. The officers had a right to search the bag while looking for gambling equipment; when he found the jack, the only purpose for which was illegal, seizure of the jack was justified under the "plain view" doctrine. The case differs from Coolidge v. New Hampshire, 403 U. S. 443, 466 (91 SC 2022, 29 LE2d 564), and similar cases where there is a search without a warrant, but it is there succinctly summarized: "What the 'plain view' cases have in common is that the police officer in each of them had a prior justification for an intrusion in the course of which he came inadvertently across a piece of evidence incriminating the accused. The doctrine serves to supplement the prior justification -- whether it be a warrant for another object, hot pursuit, search incident to lawful arrest, or some other legitimate reason for being present unconnected with the search directed against the accused -- and permits the warrantless seizure. Of course, the extension of the original justification is legitimate only where it is immediately apparent to the police that they have evidence before them; the 'plain view' doctrine may not be used to extend a general exploratory search from one object to another until something incriminating at last emerges."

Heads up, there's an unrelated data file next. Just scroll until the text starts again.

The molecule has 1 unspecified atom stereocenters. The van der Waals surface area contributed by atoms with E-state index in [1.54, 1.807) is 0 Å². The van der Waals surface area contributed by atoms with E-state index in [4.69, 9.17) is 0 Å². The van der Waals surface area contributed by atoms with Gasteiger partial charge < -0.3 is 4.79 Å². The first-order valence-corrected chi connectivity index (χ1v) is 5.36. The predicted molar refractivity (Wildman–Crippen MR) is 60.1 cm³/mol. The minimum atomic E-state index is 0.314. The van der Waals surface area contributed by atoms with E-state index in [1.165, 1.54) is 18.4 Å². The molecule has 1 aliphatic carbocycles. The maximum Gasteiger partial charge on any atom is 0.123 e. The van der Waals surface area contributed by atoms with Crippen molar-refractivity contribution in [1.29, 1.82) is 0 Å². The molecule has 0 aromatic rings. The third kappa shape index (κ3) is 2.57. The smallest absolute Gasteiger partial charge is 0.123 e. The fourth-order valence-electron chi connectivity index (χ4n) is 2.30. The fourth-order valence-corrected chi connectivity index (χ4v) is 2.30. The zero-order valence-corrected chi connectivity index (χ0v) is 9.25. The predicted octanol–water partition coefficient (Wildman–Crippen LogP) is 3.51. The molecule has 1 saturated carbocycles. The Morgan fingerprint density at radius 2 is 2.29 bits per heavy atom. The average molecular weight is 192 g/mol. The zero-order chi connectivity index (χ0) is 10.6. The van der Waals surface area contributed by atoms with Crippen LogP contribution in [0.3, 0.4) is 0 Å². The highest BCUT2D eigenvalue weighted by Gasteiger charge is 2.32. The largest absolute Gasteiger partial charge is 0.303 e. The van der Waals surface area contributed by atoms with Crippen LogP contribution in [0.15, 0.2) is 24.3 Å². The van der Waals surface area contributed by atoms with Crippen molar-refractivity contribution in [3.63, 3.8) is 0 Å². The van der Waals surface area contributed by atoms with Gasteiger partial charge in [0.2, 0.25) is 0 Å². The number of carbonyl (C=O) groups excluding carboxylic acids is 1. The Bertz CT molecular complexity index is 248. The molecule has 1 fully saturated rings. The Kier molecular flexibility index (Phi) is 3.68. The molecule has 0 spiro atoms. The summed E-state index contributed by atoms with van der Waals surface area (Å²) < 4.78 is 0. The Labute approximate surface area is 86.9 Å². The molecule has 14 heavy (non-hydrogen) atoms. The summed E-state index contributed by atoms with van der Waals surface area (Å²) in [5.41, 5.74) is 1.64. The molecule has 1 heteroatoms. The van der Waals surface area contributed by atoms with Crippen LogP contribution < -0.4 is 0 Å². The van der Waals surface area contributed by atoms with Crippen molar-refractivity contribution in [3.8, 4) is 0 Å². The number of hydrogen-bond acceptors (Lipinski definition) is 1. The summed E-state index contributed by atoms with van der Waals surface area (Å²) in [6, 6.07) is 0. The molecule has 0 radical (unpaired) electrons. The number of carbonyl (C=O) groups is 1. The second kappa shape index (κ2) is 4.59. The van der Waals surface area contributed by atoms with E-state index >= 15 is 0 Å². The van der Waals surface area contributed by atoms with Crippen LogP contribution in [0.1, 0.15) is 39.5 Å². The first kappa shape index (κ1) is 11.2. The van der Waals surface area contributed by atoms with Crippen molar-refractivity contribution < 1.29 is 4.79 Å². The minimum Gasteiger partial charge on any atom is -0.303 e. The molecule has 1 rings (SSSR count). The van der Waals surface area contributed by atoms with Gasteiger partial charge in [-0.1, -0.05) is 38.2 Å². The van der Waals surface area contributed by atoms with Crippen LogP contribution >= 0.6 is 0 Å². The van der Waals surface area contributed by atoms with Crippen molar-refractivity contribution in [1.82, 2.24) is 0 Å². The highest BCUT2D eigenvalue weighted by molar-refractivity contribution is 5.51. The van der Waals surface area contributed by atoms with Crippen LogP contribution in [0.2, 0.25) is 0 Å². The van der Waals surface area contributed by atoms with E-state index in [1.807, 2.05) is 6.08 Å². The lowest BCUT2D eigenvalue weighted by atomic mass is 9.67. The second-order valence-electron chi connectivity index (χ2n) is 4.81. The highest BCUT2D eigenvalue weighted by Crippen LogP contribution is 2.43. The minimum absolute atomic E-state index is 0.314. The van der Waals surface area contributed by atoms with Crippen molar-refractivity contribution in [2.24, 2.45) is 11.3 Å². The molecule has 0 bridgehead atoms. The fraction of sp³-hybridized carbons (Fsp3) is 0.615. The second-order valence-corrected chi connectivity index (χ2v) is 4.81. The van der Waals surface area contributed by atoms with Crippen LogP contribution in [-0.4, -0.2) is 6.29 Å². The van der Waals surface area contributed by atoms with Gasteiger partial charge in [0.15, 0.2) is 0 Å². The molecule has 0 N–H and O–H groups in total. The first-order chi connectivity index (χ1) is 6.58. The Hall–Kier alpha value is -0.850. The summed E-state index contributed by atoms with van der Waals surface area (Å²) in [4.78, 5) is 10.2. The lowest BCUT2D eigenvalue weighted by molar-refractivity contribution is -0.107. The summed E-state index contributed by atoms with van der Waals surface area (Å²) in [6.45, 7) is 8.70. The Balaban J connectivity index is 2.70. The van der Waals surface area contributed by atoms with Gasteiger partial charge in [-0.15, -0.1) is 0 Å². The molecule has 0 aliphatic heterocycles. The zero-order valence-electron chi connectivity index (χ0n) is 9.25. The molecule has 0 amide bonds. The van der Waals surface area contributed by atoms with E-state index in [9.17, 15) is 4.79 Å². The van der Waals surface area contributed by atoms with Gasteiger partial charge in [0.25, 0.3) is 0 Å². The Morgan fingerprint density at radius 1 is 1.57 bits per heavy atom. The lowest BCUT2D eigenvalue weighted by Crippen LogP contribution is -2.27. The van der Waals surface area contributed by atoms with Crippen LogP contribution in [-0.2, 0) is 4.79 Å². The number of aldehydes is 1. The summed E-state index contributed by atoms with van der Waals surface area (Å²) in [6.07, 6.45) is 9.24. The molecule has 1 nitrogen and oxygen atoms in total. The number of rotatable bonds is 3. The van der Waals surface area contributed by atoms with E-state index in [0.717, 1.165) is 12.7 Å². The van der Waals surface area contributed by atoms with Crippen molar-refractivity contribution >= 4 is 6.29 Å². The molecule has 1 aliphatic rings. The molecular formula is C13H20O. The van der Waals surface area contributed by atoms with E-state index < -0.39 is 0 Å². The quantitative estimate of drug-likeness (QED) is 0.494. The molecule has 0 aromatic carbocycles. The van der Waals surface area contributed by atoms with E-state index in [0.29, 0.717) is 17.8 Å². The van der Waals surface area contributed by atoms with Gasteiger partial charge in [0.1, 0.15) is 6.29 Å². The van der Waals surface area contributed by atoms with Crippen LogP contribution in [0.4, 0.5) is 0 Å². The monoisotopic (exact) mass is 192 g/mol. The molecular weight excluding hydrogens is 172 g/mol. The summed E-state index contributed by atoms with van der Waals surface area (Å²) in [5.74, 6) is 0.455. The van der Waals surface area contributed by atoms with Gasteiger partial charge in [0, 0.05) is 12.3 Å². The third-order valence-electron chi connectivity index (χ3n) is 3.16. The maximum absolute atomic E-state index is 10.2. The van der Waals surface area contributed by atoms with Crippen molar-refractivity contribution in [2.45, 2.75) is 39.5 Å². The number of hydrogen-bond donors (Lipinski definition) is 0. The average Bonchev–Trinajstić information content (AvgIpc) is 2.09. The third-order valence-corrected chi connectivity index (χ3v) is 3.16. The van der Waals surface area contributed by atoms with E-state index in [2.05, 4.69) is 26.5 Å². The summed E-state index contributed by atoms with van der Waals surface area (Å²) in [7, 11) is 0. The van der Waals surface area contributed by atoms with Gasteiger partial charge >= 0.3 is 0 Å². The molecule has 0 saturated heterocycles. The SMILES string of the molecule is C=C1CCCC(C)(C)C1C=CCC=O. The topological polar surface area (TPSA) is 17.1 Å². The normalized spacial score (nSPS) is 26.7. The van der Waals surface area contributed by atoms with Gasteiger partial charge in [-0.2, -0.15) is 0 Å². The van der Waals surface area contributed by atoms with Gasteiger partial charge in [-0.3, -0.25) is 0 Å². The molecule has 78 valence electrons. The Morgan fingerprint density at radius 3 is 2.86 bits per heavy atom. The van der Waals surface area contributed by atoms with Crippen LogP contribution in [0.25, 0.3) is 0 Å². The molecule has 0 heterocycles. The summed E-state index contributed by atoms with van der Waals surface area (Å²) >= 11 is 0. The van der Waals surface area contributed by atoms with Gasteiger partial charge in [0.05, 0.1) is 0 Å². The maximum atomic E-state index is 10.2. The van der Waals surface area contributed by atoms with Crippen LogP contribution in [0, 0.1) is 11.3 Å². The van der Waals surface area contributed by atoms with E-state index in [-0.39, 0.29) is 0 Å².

In this case the right to search was by virtue of a warrant for gambling equipment, and the bag hanging in the living room closet was a proper subject for investigation. The article recovered, a telephone jack, has one purpose only: to pry open the money compartment of a certain type of pay telephone, and, therefore, certainly a burglary tool when possessed with the intention of using it for the only purpose for which it was designed to be used. The motion to suppress this evidence was properly denied.
2. Equally, the general grounds of the motion for new trial are without merit. It is true that the only witnesses to testify on the subject, the defendant and his wife, offered an explanation which would have absolved the defendant. It being established that the jack was concealed in his home, the prima facie presumption obtained that he possessed it. Elrod v. State, 128 Ga. App. 250 (196 SE2d 360)
; Arnold v. State, 85 Ga. App. 366
(2b) (69 SE2d 615
). And in weighing testimony, the jury may consider the credibility of the witness as affected by his interest in the case (State v. Smith, 134 Ga. App. 602 (215 SE2d 345)